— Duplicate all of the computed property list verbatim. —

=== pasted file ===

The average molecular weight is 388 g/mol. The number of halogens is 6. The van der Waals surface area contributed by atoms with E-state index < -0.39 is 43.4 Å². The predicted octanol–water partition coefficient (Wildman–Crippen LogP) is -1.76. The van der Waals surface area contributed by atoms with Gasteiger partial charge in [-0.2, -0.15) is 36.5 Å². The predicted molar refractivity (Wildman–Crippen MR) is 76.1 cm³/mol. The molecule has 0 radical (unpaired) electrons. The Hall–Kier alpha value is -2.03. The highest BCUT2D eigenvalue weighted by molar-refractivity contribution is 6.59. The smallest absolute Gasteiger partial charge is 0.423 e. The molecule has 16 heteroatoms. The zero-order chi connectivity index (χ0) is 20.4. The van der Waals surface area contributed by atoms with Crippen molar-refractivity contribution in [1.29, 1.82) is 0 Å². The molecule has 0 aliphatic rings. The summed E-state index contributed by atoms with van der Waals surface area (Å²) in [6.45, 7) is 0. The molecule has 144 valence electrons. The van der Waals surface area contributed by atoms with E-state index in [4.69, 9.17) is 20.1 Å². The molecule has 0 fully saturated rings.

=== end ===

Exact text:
The average molecular weight is 388 g/mol. The number of halogens is 6. The van der Waals surface area contributed by atoms with E-state index < -0.39 is 43.4 Å². The predicted octanol–water partition coefficient (Wildman–Crippen LogP) is -1.76. The van der Waals surface area contributed by atoms with Gasteiger partial charge in [-0.2, -0.15) is 36.5 Å². The predicted molar refractivity (Wildman–Crippen MR) is 76.1 cm³/mol. The molecule has 0 radical (unpaired) electrons. The Hall–Kier alpha value is -2.03. The highest BCUT2D eigenvalue weighted by molar-refractivity contribution is 6.59. The smallest absolute Gasteiger partial charge is 0.423 e. The molecule has 16 heteroatoms. The zero-order chi connectivity index (χ0) is 20.4. The van der Waals surface area contributed by atoms with Crippen molar-refractivity contribution in [1.29, 1.82) is 0 Å². The molecule has 0 aliphatic rings. The summed E-state index contributed by atoms with van der Waals surface area (Å²) in [6.45, 7) is 0. The molecule has 144 valence electrons. The van der Waals surface area contributed by atoms with E-state index in [4.69, 9.17) is 20.1 Å². The molecule has 0 fully saturated rings.